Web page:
Deter Crime at Home with a Blend of Security Measures
Electronic Security Association (ESA) provides tips in honor of Crime Prevention Month
Irving, Texas (Oct. 1, 2013) — In the most recent Uniform Crime Report published by the FBI, there were more than 2.1 million burglaries reported in the United States in 2012. While burglaries have decreased by 3.7 percent since 2011, there is still room for improvement.
In honor of National Crime Prevention Month (October), the Electronic Security Association (ESA) recommends these tips to help you safeguard your home and belongings.
Burglars have long been classified as opportunistic creatures that prey on homes that are easy to break into undetected. The best way to determine whether or not your home is vulnerable to burglaries is to survey your property from their perspective.
First, take a look at the possible entry points in your home such as doors and windows on both ground and upper levels. In nearly 34 percent of reported burglaries, the intruder entered the home through an unlocked door or window. But, locking up won’t stop most burglars; about 60 percent of burglars will use force to gain access. To better protect yourself against any type of unlawful entry, consider ditching traditional keys and upgrading to access control. With this new technology, access to your home is granted when you enter in a special code on a keypad at your door or unlock and lock your doors remotely via a smartphone or tablet.
Next, find out how easy it is for a burglar to be detected on your property. Burglars tend to choose homes that they can easily sneak in and out of without neighbors noticing. Make your home less secluded by trimming back hedges and installing motion-activated outdoor lights to eliminate areas in which burglars may hide.
Continue detection measures inside your home by investing in a security system complete with monitoring. Should a burglar enter your home while you’re away, a signal will be sent to a monitoring station that will immediately notify the local police department.
Another option is an enhanced security system that gives you the power to monitor your home no matter where you may be. Simply log in to your system through a smart phone, tablet or computer to view live video from strategically-placed surveillance cameras around your home. These systems can also be configured to send alerts to your phone should unusual activity occur in your home such as a drastic change in temperature, a tripped security system or the presence of gas or smoke.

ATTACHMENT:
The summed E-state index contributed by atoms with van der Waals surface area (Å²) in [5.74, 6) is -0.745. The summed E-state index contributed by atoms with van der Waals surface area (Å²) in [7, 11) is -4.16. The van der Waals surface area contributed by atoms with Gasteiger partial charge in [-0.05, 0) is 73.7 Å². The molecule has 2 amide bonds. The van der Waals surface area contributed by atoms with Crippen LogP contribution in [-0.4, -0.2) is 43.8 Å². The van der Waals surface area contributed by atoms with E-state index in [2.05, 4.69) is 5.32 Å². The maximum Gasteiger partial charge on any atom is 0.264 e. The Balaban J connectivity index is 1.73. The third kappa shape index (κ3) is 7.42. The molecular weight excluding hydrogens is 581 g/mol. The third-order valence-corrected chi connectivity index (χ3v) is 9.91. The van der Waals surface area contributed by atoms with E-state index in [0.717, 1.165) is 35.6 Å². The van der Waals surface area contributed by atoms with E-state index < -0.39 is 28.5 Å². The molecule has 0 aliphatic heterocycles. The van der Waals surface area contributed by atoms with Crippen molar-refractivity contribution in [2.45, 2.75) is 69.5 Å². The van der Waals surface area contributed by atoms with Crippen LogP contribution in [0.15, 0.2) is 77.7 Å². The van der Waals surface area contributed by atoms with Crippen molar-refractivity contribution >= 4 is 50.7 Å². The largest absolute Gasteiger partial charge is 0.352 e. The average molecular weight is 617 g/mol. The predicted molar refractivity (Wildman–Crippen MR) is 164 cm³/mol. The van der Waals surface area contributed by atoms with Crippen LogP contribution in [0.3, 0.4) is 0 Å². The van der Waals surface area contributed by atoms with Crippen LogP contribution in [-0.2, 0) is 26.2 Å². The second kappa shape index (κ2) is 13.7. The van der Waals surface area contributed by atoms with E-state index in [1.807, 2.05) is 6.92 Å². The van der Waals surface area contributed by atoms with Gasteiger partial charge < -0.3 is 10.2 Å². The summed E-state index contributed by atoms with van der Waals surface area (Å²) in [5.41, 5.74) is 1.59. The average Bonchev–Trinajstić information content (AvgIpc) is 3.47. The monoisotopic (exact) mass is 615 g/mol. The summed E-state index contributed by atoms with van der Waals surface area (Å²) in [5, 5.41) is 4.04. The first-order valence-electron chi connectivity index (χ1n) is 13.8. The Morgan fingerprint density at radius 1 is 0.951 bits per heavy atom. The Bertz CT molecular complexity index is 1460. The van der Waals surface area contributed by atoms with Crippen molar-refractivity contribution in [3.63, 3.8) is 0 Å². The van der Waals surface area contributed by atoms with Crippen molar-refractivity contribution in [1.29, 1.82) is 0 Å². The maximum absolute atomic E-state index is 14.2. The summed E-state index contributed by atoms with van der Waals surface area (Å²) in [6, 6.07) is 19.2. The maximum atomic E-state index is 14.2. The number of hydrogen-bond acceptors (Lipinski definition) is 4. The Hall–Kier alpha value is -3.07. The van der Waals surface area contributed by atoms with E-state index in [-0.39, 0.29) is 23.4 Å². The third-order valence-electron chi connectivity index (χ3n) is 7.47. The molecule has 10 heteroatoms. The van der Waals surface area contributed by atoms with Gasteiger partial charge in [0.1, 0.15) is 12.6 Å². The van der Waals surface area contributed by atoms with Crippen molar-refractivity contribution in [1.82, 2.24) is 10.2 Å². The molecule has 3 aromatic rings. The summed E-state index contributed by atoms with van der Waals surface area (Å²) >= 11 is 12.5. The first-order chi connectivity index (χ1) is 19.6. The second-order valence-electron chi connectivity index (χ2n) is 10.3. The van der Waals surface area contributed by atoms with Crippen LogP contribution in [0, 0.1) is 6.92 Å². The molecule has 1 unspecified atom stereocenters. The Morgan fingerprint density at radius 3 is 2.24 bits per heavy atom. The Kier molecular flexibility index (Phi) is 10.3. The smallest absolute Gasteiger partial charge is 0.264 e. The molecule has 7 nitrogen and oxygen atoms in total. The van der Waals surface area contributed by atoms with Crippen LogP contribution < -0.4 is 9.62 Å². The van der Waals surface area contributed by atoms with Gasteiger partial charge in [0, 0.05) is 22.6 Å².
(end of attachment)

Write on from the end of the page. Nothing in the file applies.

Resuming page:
In addition to detection, security systems also prove to be effective deterrents. In a recent study of more than 400 convicted burglars, 83 percent of offenders said they would attempt to determine if an alarm was present before attempting a burglary, and 60 percent said they would seek an alternative target.
You can ensure you get a security system that fits yours needs and budget by working with a company that is a member of ESA. You can find an ESA member company in your area on Alarm.org, a home security resource for consumers.
By increasing the security features of your home through new and traditional technology, you can help protect your property and keep your family safe.
Established in 1948, the Electronic Security Association (ESA) is the largest trade association representing the electronic life safety and security industry. Member companies install, integrate and monitor intrusion and fire detection, video surveillance and electronic access control systems for commercial, residential, industrial and governmental clients. In cooperation with an alliance of chapter associations, ESA provides technical and management training, government advocacy and delivers information, advice, tools, and services that members use to grow their businesses and prosper. ESA may be reached at (888) 447-1689 or on the Web at www.ESAweb.org.